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How do unanticipated discoveries of oil fields affect the oil price?

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Abstract

The Hotelling rule argues that the price for a nonrenewable resource adjusts to the shadow value of the resource, reflecting the remaining availability of the resource. We empirically test the Hotelling rule on the effect of unanticipated oil field discoveries. We do not find evidence for a significant adjustment of the price of crude oil to news about greater resource availability and therefore conclude that the price for crude oil does not follow the theoretically optimal price path.

Suggested Citation

  • Lisa Leinert, 2010. "How do unanticipated discoveries of oil fields affect the oil price?," CER-ETH Economics working paper series 10/140, CER-ETH - Center of Economic Research (CER-ETH) at ETH Zurich.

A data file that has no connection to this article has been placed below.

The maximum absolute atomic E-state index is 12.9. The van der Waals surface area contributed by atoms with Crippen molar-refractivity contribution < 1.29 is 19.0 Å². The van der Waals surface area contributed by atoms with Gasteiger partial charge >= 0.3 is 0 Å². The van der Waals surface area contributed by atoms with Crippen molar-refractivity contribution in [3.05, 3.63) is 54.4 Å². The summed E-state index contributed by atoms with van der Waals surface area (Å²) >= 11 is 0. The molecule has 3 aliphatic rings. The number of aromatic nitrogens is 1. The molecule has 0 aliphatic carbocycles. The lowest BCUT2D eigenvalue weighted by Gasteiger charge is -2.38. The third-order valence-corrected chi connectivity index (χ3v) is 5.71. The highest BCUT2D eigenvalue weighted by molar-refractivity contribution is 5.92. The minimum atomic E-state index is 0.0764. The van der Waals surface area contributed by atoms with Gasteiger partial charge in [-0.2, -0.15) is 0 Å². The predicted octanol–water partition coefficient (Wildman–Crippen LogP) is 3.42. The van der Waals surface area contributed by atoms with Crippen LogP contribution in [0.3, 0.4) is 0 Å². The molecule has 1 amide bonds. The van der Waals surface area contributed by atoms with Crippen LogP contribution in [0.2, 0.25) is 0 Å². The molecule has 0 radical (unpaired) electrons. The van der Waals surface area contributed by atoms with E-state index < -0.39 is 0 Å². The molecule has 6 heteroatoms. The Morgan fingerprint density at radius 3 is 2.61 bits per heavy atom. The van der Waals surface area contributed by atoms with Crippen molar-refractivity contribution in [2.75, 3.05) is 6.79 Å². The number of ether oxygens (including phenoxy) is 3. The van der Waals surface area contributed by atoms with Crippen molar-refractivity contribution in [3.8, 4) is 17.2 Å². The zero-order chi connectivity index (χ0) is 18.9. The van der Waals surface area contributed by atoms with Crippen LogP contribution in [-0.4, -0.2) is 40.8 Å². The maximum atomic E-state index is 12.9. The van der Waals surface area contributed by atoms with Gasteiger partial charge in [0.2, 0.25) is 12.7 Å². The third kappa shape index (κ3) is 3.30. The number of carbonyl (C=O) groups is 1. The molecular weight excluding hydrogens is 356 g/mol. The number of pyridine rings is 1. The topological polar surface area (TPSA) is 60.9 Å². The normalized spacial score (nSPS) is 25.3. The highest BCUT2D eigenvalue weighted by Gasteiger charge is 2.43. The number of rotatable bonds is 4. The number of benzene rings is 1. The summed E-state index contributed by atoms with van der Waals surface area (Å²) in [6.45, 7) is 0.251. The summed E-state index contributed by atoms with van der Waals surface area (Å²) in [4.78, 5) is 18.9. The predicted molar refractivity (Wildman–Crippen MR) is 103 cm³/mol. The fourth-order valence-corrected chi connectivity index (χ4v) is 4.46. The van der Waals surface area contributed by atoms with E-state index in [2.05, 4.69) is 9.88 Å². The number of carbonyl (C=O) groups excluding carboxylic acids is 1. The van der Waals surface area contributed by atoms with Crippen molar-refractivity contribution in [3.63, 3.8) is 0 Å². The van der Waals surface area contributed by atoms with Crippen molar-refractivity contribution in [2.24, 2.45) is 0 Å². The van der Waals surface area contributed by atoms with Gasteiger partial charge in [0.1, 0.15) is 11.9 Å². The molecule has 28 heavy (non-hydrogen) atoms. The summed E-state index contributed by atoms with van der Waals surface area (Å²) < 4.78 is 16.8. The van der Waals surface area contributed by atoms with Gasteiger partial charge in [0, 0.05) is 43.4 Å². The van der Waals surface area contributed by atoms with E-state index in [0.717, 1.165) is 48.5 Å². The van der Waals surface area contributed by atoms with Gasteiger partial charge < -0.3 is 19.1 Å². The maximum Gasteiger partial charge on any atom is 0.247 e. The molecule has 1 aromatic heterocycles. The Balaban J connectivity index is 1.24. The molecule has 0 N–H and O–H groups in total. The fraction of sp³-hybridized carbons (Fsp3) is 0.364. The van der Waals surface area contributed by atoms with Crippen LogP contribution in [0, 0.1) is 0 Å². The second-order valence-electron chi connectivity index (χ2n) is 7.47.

• Handle: RePEc:eth:wpswif:10-140
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    File URL: https://www.ethz.ch/content/dam/ethz/special-interest/mtec/cer-eth/cer-eth-dam/documents/working-papers/WP-10-140.pdf
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    More about this item

    Keywords

    Nonrenewable Resource; Oil Price; Exhaustible Resources; Information Acquisition;
    All these keywords.

    JEL classification:

    • Q31 - Agricultural and Natural Resource Economics; Environmental and Ecological Economics - - Nonrenewable Resources and Conservation - - - Demand and Supply; Prices
    • Q41 - Agricultural and Natural Resource Economics; Environmental and Ecological Economics - - Energy - - - Demand and Supply; Prices
    • G14 - Financial Economics - - General Financial Markets - - - Information and Market Efficiency; Event Studies; Insider Trading

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